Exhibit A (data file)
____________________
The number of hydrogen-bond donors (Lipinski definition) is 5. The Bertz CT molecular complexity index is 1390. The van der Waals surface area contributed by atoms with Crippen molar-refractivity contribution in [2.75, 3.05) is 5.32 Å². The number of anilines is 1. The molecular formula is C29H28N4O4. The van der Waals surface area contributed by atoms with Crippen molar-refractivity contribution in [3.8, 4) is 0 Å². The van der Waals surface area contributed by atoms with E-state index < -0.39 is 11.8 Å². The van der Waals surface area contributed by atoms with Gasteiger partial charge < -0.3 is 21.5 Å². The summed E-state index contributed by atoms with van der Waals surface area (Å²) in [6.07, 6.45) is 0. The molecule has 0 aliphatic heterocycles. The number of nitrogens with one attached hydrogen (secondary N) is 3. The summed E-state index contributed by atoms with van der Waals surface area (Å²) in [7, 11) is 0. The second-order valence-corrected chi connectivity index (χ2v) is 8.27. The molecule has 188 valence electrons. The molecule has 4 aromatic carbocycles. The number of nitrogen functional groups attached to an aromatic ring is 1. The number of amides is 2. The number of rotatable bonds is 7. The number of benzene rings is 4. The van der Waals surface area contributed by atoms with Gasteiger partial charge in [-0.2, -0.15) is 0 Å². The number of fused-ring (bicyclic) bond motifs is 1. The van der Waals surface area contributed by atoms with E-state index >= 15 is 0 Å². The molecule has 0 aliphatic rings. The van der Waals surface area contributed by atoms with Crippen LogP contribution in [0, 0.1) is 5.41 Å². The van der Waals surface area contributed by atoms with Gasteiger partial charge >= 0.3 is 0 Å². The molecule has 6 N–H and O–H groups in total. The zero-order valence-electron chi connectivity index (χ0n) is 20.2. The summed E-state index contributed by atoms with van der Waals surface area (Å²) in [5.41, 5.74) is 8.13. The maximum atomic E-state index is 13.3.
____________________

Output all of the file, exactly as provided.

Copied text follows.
The number of hydrogen-bond donors (Lipinski definition) is 5. The Bertz CT molecular complexity index is 1390. The van der Waals surface area contributed by atoms with Crippen molar-refractivity contribution in [2.75, 3.05) is 5.32 Å². The number of anilines is 1. The molecular formula is C29H28N4O4. The van der Waals surface area contributed by atoms with Crippen molar-refractivity contribution in [3.8, 4) is 0 Å². The van der Waals surface area contributed by atoms with E-state index < -0.39 is 11.8 Å². The van der Waals surface area contributed by atoms with Gasteiger partial charge < -0.3 is 21.5 Å². The summed E-state index contributed by atoms with van der Waals surface area (Å²) in [6.07, 6.45) is 0. The molecule has 0 aliphatic heterocycles. The number of nitrogens with one attached hydrogen (secondary N) is 3. The summed E-state index contributed by atoms with van der Waals surface area (Å²) in [7, 11) is 0. The second-order valence-corrected chi connectivity index (χ2v) is 8.27. The molecule has 188 valence electrons. The molecule has 4 aromatic carbocycles. The number of nitrogen functional groups attached to an aromatic ring is 1. The number of amides is 2. The number of rotatable bonds is 7. The number of benzene rings is 4. The van der Waals surface area contributed by atoms with Gasteiger partial charge in [-0.2, -0.15) is 0 Å². The number of fused-ring (bicyclic) bond motifs is 1. The van der Waals surface area contributed by atoms with E-state index >= 15 is 0 Å². The molecule has 0 aliphatic rings. The van der Waals surface area contributed by atoms with Crippen LogP contribution in [0, 0.1) is 5.41 Å². The van der Waals surface area contributed by atoms with Gasteiger partial charge >= 0.3 is 0 Å². The molecule has 6 N–H and O–H groups in total. The zero-order valence-electron chi connectivity index (χ0n) is 20.2. The summed E-state index contributed by atoms with van der Waals surface area (Å²) in [5.41, 5.74) is 8.13. The maximum atomic E-state index is 13.3.